It’s Alive!

Frankenstein’s Monster may seem like an odd choice for the Innocent, but I think that’s why he’s the perfect fit. He’s the Innocent who learns about humanity on his own.

After the Monster awakens, Victor rejects him: he hides himself away and leaves the Monster alone to fend for himself. Months later, after the Monster’s disappearance, Victor learns of his brother’s death; he immediately believes that it was the Monster who killed him and leaves to search for him.

After a long search, Victor finds the Monster, who can now talk. He tells Victor his tale, describing his days spent in the wilderness, how he learned to process what he was seeing and find food, shelter, and warmth. His first interactions with humans are discouraging: children shriek and women faint. He then finds an abandoned hovel attached to a cabin in which an elderly man lives with his two adult children, a son and a daughter. The Monster watches this family for months, learning how to imitate their speech and, eventually, stealing some books so he can learn how to read.

The Monster is moved by this family. They are kind to each other, though destitute, and he begins to help them: at night, he gathers firewood for them, so the son can spend more time with his family and work in the garden, and clears the path so the daughter can get to the barn unencumbered. He develops love for them, referring to them as his friends and protectors.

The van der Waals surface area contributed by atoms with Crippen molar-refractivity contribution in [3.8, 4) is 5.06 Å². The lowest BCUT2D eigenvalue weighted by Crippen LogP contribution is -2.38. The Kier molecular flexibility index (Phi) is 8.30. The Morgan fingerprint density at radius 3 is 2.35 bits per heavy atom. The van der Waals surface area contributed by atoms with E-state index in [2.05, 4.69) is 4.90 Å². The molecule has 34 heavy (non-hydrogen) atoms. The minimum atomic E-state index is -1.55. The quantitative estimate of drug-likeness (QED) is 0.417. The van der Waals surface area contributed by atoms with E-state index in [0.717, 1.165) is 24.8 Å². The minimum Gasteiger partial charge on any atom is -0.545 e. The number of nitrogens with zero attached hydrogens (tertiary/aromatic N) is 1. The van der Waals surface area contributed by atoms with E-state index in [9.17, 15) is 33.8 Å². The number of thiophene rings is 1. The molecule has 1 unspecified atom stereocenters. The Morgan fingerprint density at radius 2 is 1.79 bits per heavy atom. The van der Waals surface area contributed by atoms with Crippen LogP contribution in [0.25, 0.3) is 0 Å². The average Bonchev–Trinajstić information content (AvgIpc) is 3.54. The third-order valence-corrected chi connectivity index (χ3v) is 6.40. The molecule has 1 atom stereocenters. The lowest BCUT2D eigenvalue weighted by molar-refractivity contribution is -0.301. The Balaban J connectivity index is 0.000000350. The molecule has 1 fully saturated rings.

Through learning how to speak and read, the Monster gains more awareness of himself as an outsider. After reading Paradise Lost, he compares himself to Adam, who was loved by his creator:

“…[Adam] was allowed to converse with, and acquire knowledge from beings of a superior nature: but I was wretched, helpless, and alone. Many times I considered Satan as the fitter emblem of my condition; for often, like him, when I viewed the bliss of my protectors, the bitter gall of envy rose within me.”

The Monster is the Innocent whose circumstances corrupt his original nature to be kind.